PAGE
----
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October 13, 2010 - Image 10

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2B The Statement // Wednesday, October 13, 2010

Wednesday, October 13 2010 // The Statement 7B

the
statement
Magazine Editor:
Trevor Calero
Editor inChief:
Jacob Smilovitz
Managing Editor:
Matt Aaronson
Deputy Editor:
Jenna Skoller
Designers:
Sara Boboltz
Corey DeFever
Photo Editor:
Jed Moch
Copy Editors:
Erin Flannery
Danqing Tang
The Statement is The Michigan
Daily's news magazine, distributed
every Wednesday during the
academic year. To contact The
Statement e-mail calero@michi-
gandaily.com

THFJUNKDRAWFR R

dinner and passionately discussed
the impact that student participa-
tion abroad could have in developing
countries. On a whim, they wrote
a note on a napkin to then editor in
chief of The Michigan Daily, Tom
Hayden, emphasizingthe importance
of student participation abroad.
The Guskins dropped the note off
at the newsroom, and the Daily pub-
lished it on October 19th, 1960. The
note asked students to send letters to
the Daily or the Guskins articulating
support for an international aid pro-
gram that they would in turn send to
Kennedy and Bowles.
"If it is at all possible, we would
like students to start asking others
in their classes, dorms, sororities,
fraternities, houses, etc. to send let-
ters expressing their desire to work
toward these goals," the letter read.
"With this request we express our
faith that those of us who have been
fortunate enough to receive an edu-
cation will want to apply their knowl-
edge through direct participation in
the under developed communities of
the world."
Almost instantaneously, the
Guskins were flooded with letters
and telephone calls from students
voicing support for such a program.
In response to such widespread sup-
port, the Guskins drafted petitions
and urged students and faculty mem-
bers around campus to sign them.
"It just took off like wildfire," Al
Guskin said.
Shortly after, the Guskins received
a call from Kennedy's campaign
manager telling them that the sena-
tor wanted to meet with them at the
Toledo Airport on Nov. 3. The next
day, the Guskins were off to Toledo to
discuss the project.
"I gave him the petitions and he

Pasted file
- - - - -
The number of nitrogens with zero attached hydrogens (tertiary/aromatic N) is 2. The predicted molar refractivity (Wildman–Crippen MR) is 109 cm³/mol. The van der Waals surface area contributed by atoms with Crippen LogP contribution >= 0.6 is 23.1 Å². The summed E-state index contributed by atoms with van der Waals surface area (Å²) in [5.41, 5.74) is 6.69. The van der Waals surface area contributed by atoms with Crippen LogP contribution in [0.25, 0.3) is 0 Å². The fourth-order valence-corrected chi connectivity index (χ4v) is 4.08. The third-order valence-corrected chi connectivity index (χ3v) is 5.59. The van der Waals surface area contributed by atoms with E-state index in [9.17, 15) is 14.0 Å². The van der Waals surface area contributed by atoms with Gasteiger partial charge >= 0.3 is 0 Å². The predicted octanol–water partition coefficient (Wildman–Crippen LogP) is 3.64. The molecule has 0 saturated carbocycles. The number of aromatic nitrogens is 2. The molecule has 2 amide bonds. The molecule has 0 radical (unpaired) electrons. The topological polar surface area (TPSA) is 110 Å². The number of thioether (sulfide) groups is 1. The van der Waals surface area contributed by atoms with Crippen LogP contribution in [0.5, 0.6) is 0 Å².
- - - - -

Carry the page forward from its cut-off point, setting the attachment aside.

looked into my eyes," Judy Guskin
said excitedly in a recent interview
with the Daily. "He was a big guy,
this big tall man that came to me, and
with very large hands. That's what I
remember. And he listened, he really
was attentive."
"I was really impressed with the
fact that all he wanted to do was say
hello to us and meet us," Al Guskin
said. "He wasn't interested in mak-
ing any big deal for the press about
it, and it was kind of fun. We talked
for a little bit, he teased us a little bit.
He asked us if he could take the peti-
tions."
The Guskins were hesitant about
what would happen next. They were
worried that Kennedy wasn't truly
interested in developing the pro-
gram, or even if it would be feasible.
In response, Kennedy assuredly told
them that after Election Day, the
Peace Corps would be his main focus.
"Until Tuesday, the election. After
that, the world," Al Guskin remem-
bers Kennedy told them.
Kennedy was elected president on

November 8,1960. In December, Uni- English to undergraduate Thai stu-
versity students held a conference in dents and Al developed the firstsocial
which faculty and students discussed psychology program for a university
how to best launch an international in Thailand.
aid program. They held workshops The Guskins developed close rela-
where they outlined what members tionships with their colleagues and
of the program would do abroad, the the Thai students they worked with.
needs of various countries and other Five of the 45 Peace Corps volunteers
issues relevant to the group. in their group ended up marrying
In the summer of 1961, the Guskins Thai citizens they met during their
came to Washington D.C. to work on experience with the Peace Corps,
something .Judy
"I'll meet a returned Peace Corps Guskin says is "not
so unusual in the
volunteer who's 30 years and we start world of Peace
Corps." Another
talking about our experience. It's a one of her col-
leagues adopted a
powerful experience that changes Thai child.
, ,,ie.While in Thai-
people's lives." land, Judy received
a letter stating
developing the Peace Corps program. that she needed to help develop the
By that time, a national student group domestic Peace Corps. So, instead of
had been formed and a conference returning to Ann Arbor, she and Al
was held at American University that were once again off to Washington.
featured over 400 different campus There they set up the first 13 train-
representatives. The Guskins and ing programs for future Peace Corps
other Peace Corps supporters lobbied trips, which were being developed
on the Hill for increased support, simultaneously with many other
attracting national attention. blooming Peace Corps programs.
"The Washington Post followed The Guskins worked briefly with
us around all day and we didn't even migrant workers in Florida before
know how important it was to be in finally returning to Ann Arbor, where
the Sunday paper of The Washington Al finished his doctorate degree and
Post, that's how naive we were," Judy Judy changed careers and pursued a
Guskin said. "But we finally let him degree in educational psychology.
interview us."
While in Washington, the Guskins
worked on the Peace Corps selection Though Guild ultimately reached
division and helped develop criteria the level of intimacy within her Gua-
for student applications and choos- temalan village that the Guskins
ing countries. Judy Guskin said she reminisced about, it took her time to
remembers working late into the get used to the indigenous Guatema-
night. lan way of living. Various restrictions